The Use of Money For Or Against the Kingdom, 24th Friday (I), September 22, 2017

Fr. Roger J. Landry
Sacred Heart Convent of the Sisters of Life, Manhattan
Friday of the 24th Week in Ordinary Time, Year I
September 22, 2017
1 Tim 6:2-12, Ps 49, Lk 8:1-3


To listen to an audio recording of today’s homily, please click below: 


The following points were attempted in the homily: 

  • In the Sermon on the Mount, Jesus told us we need to make a choice between serving God and serving mammon, because we will either use mammon to serve God and try to use God to serve mammon. In today’s readings we see that contrast played out.
  • In the first reading, we see Mary Magdalene, Joanna and Susanna and the “many others” using their resources to care for Jesus and the Twelve. All they had they were dedicating to the spread of the kingdom. They “provided for them out of their resources,” which were far more than financial. They are models for us of spiritual maternity.   This was not a group of bored do-gooders who figured that these wandering 13 men would be lost without their feminine genius and maternal practicality. No, St. Luke tells us, that they were all “women who had been cured of evil spirits and infirmities.” Each of them had received from Jesus a physical healing, a spiritual healing, or probably both. And having received much, they loved much, and they wanted to give Jesus and his mission all the love, the time and the material goods they could. All of their money, like their hearts, was consecrated to God.
  • In the first reading we see St. Paul warning St. Timothy about the false prophets, theological sophists, who use “religion to be a means of gain.” They’re trying to fulfill their three-fold concupiscence off of religion, getting famous, being lauded, becoming rich, and learning how to control people. The same temptation remains today of faking faith to profit materially. St. Paul says, in a shocking synthesis, that “the love of money is the root of all evil.” Acquisitiveness, the worship of the ancient golden calf, is a spiritual cancer that metastasizes into all parts of life and leads, St. Paul describes, to conceit, arguments, verbal disputes, envy, rivalry, insults, evil suspicions,and mutual friction. So much harm comes when we’re trying to gain money. We use others. We hurt others. We throw them away when they’re not of use to our bottom line. When we place our treasure in mammon, we begin not to be satisfied with what we have, because there’s always someone with more mammon and we begin to think we never have enough, and in the pursuit of more, we destroy often our relationships with others, with the environment, with ourselves, and with God. The Psalm focuses on this, saying about money lovers that rather than trusting in and praising God, “They trust in their wealth; the abundance of their riches is their boast,” and reminds us that when someone dies, “his wealth shall not follow him down.”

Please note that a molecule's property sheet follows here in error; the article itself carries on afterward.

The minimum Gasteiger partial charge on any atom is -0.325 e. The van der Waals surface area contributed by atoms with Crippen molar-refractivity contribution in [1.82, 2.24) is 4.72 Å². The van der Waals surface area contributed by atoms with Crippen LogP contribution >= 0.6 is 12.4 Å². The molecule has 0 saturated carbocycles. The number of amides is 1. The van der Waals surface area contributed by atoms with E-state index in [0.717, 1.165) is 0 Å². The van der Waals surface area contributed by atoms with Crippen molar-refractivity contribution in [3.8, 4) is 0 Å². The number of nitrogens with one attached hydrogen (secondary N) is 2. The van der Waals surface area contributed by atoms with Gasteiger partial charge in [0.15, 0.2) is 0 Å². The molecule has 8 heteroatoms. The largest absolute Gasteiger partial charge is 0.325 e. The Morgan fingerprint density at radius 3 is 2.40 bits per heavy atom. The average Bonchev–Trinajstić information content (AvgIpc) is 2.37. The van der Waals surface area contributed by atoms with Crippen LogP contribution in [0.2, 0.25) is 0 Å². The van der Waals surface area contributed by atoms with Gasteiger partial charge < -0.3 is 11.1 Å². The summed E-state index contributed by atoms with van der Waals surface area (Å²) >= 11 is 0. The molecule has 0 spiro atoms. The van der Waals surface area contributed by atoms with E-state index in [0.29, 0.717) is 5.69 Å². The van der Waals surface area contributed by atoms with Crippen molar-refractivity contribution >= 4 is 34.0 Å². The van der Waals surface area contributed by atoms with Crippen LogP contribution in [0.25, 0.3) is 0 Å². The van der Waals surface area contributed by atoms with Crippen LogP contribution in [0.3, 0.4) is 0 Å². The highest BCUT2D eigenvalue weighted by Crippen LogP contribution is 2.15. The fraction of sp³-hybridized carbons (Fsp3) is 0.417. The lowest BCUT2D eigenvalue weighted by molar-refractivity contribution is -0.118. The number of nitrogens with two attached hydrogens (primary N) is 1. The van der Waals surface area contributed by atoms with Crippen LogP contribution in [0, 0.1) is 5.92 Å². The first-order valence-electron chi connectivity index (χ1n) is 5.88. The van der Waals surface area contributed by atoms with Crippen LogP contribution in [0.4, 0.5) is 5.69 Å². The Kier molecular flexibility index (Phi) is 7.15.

• St. Paul describes another way, which can be summed up as “religion with contentment.” It’s a way of living by faith-filled gratitude, content with what we have rather than obsessed about what we don’t have, happy with what God has provided rather than desirous of mammon, a lifestyle that doesn’t bring us down but lifts us toward God. As St. Paul wisely reminds us, “We brought nothing into the world, just as we shall not be able to take anything out of it. If we have food and clothing, we shall be content with that.” That faithful spirit of thanksgiving allows one to “pursue righteousness, devotion, faith, love, patience, and gentleness.” It helps to “compete well for the faith” and to “lay hold of eternal life,” because, like the letter to the Hebrews says about the first Christians, we permit ourselves to be stripped of earthly possessions because we have a far greater one! This is what only those who are poor in spirit, those who place their treasure in God, know.